Within the European area, the Common Agricultural Policy (CAP) has long been accepted as a formidable machine to distribute public assistance, and a way of supporting unlimited productivity. From the outside it has always been seen as a fearsome fortress of protectionism, lined with an arsenal of subsidies and refunds with which to ply European exporters with unfair advantages, and to hinder their competitors on a global level, with truly unfair competition. From within the European Union (EU), the CAP reform has been motivated first of all by the costly production surpluses that it has engendered, and the financial constraints which have ensued as a result of these, something which has come increasingly under the spotlight with the EU’s enlargement programme from 2004 onwards.
From the outside, reform has been mainly seen as a new questioning of an «impregnable fortress» that has become less compatible with the canon of the World Trade Organisation (WTO). Has the «misunderstanding» that places the EU in opposition to the majority of its trading partners come about through the differences in approach? Through some kind of dual perspective? The dual perspective of some who have perhaps benefited too much, compared with others who have suffered too much? If we are referring to the EU’s neighbouring partners who have embarked on the generous Barcelona Process, which promises a region of shared prosperity, the misunderstanding is of course felt even more acutely. Because how might such a gap between the rhetoric and the reality on the ground be explained? How can these «global partnership» still be making no progress in the face of the barriers complied of the quotas, timetables and other prices of agricultural entry? Such restrictive practices are nothing new.
They are based upon the same pillars as those of the CAP (common organisation of markets, community preferences, and financial solidarity), and the strenuous way in which the EU opposes any changes in such practices when dealing with various Southern and Eastern Mediterranean countries (SEMC) goes back at least as far as the seventies. But we ought to point out that the problems became increasingly more acute after the southern enlargement, notably when Spain and Portugal joined the EU, in 1986. From the beginning, Spain, which was already a major producer and exporter of goods exported by the SEMC, was introduced as a new member country capable of controlling parts of the market which had previously been held by the other SEMC. Above all, Spain was determined to take full advantage of its rights as a member of the EU in order to achieve its own particular goals.
Rightly or wrongly, Spain has given its southern Mediterranean partners the impression that its principal aim was less concerned with a coexistence with them on a friendly level, than replacing them in those markets where it believed it had enough of a comparative advantage to keep up with, if not overtake them. Although refund premiums allow for the artificial boosting of community export competitiveness with outside markets, as far as imports are concerned they represent obstacles, primarily non-tariff obstacles, which have been multiplying and toughening over the years, making it increasingly difficult for other SEMC exporters to gain access to the EU market, with the limited quotas, which are sometimes even on a monthly basis (on produce such as tomatoes or courgettes), shortened timetables, elevated entry prices, import certificates and protective clauses, and so forth.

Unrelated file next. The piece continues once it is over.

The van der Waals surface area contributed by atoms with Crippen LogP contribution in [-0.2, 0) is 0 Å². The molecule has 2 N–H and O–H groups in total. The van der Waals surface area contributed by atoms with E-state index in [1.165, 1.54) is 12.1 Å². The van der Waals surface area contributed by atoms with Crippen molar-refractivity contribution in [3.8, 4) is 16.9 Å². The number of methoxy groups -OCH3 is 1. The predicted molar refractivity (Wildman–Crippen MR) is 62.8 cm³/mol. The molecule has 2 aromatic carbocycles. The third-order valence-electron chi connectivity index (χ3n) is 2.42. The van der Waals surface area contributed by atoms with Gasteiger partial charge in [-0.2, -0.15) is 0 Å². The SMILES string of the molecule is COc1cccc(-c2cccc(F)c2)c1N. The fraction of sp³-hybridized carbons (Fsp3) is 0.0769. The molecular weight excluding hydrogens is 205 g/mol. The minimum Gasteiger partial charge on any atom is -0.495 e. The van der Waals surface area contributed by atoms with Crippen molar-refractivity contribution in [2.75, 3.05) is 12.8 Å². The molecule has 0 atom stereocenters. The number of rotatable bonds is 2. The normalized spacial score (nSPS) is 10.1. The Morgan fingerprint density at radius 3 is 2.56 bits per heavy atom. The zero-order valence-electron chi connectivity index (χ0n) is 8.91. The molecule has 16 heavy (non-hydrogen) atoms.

Faced with such a situation, we can understand why the SEMC have, since the beginning of the nineties, begun to place their hopes in the arena of multilateral negotiations that were to succeed in 1994 with the completion of the Uruguay Round of the GATT, and the signing of the Marrakech agreements. These hopes were sustained by the fact that one of the golden rules of these agreements is none other than the suppression of all non-tariff protectionist measures – the precise measures which are so disruptive to SEMC exports – and their conversion into tariff equivalents, where applicable. But, in fact, when the SEMC learnt of the «European offer to the GATT», specifically of the tariff system for fruit and vegetables that Europe had managed to secure, the disappointment felt by these countries was palpable. Basically the system maintained, if not reinforced, its previous protectionist mechanism, particularly for the goods known as «sensitive » goods, which are the ones that actually make up a large proportion of the SEMC’s agricultural exports.
It is true that the partnership agreements that were signed after 1995 with the majority of countries in question, did try, in places, to mitigate some of the «tougher» aspects of the mechanism, as ratified by the Agreement that Is the Euro-Mediterranean Partnership Interested in the Common Agricultural Policy? Najib Akesbi Institut Agronomique et Vétérinaire Hassan II, Rabat Economy and Territory Productive Structure and Labour Market 140-141 Med. 2003 Panorama: the Mediterranean Year the newly formed WTO was to manage henceforth. But in general these mitigations only marginally affected the negotiations, and negotiations for reaching agreements on the liberalisation of trade on the basis of the «principle of reciprocity» are generally put of until a later date. In fact, to state the obvious, even if further negotiations begin at a later date, the countries in question will only ever be limited to simple improvements of the existing system.